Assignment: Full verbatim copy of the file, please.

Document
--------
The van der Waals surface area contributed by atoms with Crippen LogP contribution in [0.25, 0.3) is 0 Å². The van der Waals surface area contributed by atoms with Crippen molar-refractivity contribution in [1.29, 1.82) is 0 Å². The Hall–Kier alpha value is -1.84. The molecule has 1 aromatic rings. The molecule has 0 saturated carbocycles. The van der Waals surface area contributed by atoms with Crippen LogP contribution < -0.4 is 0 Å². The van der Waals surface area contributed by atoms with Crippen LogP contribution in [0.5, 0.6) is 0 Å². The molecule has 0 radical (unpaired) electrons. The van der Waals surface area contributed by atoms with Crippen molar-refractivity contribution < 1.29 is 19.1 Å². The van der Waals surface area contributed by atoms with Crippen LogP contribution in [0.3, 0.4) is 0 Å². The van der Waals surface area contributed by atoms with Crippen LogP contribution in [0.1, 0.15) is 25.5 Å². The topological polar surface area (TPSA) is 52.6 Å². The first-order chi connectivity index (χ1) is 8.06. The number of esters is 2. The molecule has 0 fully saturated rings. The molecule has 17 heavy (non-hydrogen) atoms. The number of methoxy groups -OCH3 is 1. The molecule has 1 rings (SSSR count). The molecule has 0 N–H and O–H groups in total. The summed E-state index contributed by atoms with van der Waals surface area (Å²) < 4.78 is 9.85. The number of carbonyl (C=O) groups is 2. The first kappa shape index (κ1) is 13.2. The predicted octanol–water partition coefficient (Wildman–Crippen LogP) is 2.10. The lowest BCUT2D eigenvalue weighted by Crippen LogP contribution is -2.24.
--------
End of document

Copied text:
The van der Waals surface area contributed by atoms with Crippen LogP contribution in [0.25, 0.3) is 0 Å². The van der Waals surface area contributed by atoms with Crippen molar-refractivity contribution in [1.29, 1.82) is 0 Å². The Hall–Kier alpha value is -1.84. The molecule has 1 aromatic rings. The molecule has 0 saturated carbocycles. The van der Waals surface area contributed by atoms with Crippen LogP contribution < -0.4 is 0 Å². The van der Waals surface area contributed by atoms with Crippen LogP contribution in [0.5, 0.6) is 0 Å². The molecule has 0 radical (unpaired) electrons. The van der Waals surface area contributed by atoms with Crippen molar-refractivity contribution < 1.29 is 19.1 Å². The van der Waals surface area contributed by atoms with Crippen LogP contribution in [0.3, 0.4) is 0 Å². The van der Waals surface area contributed by atoms with Crippen LogP contribution in [0.1, 0.15) is 25.5 Å². The topological polar surface area (TPSA) is 52.6 Å². The first-order chi connectivity index (χ1) is 8.06. The number of esters is 2. The molecule has 0 fully saturated rings. The molecule has 17 heavy (non-hydrogen) atoms. The number of methoxy groups -OCH3 is 1. The molecule has 1 rings (SSSR count). The molecule has 0 N–H and O–H groups in total. The summed E-state index contributed by atoms with van der Waals surface area (Å²) < 4.78 is 9.85. The number of carbonyl (C=O) groups is 2. The first kappa shape index (κ1) is 13.2. The predicted octanol–water partition coefficient (Wildman–Crippen LogP) is 2.10. The lowest BCUT2D eigenvalue weighted by Crippen LogP contribution is -2.24.